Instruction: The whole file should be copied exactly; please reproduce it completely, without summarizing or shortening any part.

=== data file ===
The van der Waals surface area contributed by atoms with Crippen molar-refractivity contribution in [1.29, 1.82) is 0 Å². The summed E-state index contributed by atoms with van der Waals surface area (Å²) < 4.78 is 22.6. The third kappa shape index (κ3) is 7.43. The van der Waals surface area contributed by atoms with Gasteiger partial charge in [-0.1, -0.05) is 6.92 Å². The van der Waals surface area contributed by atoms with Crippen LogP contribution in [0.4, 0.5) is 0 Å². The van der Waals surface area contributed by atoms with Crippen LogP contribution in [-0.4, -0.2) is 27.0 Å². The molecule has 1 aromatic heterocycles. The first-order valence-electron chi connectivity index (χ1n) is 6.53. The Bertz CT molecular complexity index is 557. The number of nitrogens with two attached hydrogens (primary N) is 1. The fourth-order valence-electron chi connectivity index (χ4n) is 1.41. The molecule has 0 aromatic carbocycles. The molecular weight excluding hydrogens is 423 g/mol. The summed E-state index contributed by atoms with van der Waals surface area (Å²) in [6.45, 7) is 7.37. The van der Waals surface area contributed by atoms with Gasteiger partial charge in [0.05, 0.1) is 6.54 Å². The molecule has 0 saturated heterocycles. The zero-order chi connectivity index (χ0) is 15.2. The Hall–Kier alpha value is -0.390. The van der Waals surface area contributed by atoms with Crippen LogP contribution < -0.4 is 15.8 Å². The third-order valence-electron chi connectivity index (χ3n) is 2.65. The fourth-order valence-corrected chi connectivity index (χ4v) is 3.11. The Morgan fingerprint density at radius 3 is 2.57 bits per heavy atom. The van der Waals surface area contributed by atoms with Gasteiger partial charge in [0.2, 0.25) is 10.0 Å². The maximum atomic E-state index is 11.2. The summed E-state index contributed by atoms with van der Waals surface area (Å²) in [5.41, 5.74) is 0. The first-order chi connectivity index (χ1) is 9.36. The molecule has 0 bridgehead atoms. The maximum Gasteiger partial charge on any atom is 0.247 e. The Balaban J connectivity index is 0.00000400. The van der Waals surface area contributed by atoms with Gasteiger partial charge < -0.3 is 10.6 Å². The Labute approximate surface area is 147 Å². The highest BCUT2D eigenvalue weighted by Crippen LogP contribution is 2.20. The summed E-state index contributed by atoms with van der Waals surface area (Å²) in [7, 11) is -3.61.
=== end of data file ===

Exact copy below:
The van der Waals surface area contributed by atoms with Crippen molar-refractivity contribution in [1.29, 1.82) is 0 Å². The summed E-state index contributed by atoms with van der Waals surface area (Å²) < 4.78 is 22.6. The third kappa shape index (κ3) is 7.43. The van der Waals surface area contributed by atoms with Gasteiger partial charge in [-0.1, -0.05) is 6.92 Å². The van der Waals surface area contributed by atoms with Crippen LogP contribution in [0.4, 0.5) is 0 Å². The van der Waals surface area contributed by atoms with Crippen LogP contribution in [-0.4, -0.2) is 27.0 Å². The molecule has 1 aromatic heterocycles. The first-order valence-electron chi connectivity index (χ1n) is 6.53. The Bertz CT molecular complexity index is 557. The number of nitrogens with two attached hydrogens (primary N) is 1. The fourth-order valence-electron chi connectivity index (χ4n) is 1.41. The molecule has 0 aromatic carbocycles. The molecular weight excluding hydrogens is 423 g/mol. The summed E-state index contributed by atoms with van der Waals surface area (Å²) in [6.45, 7) is 7.37. The van der Waals surface area contributed by atoms with Gasteiger partial charge in [0.05, 0.1) is 6.54 Å². The molecule has 0 saturated heterocycles. The zero-order chi connectivity index (χ0) is 15.2. The Hall–Kier alpha value is -0.390. The van der Waals surface area contributed by atoms with Crippen LogP contribution < -0.4 is 15.8 Å². The third-order valence-electron chi connectivity index (χ3n) is 2.65. The fourth-order valence-corrected chi connectivity index (χ4v) is 3.11. The Morgan fingerprint density at radius 3 is 2.57 bits per heavy atom. The van der Waals surface area contributed by atoms with Gasteiger partial charge in [0.2, 0.25) is 10.0 Å². The maximum atomic E-state index is 11.2. The summed E-state index contributed by atoms with van der Waals surface area (Å²) in [5.41, 5.74) is 0. The first-order chi connectivity index (χ1) is 9.36. The molecule has 0 bridgehead atoms. The maximum Gasteiger partial charge on any atom is 0.247 e. The Balaban J connectivity index is 0.00000400. The van der Waals surface area contributed by atoms with Gasteiger partial charge < -0.3 is 10.6 Å². The Labute approximate surface area is 147 Å². The highest BCUT2D eigenvalue weighted by Crippen LogP contribution is 2.20. The summed E-state index contributed by atoms with van der Waals surface area (Å²) in [7, 11) is -3.61.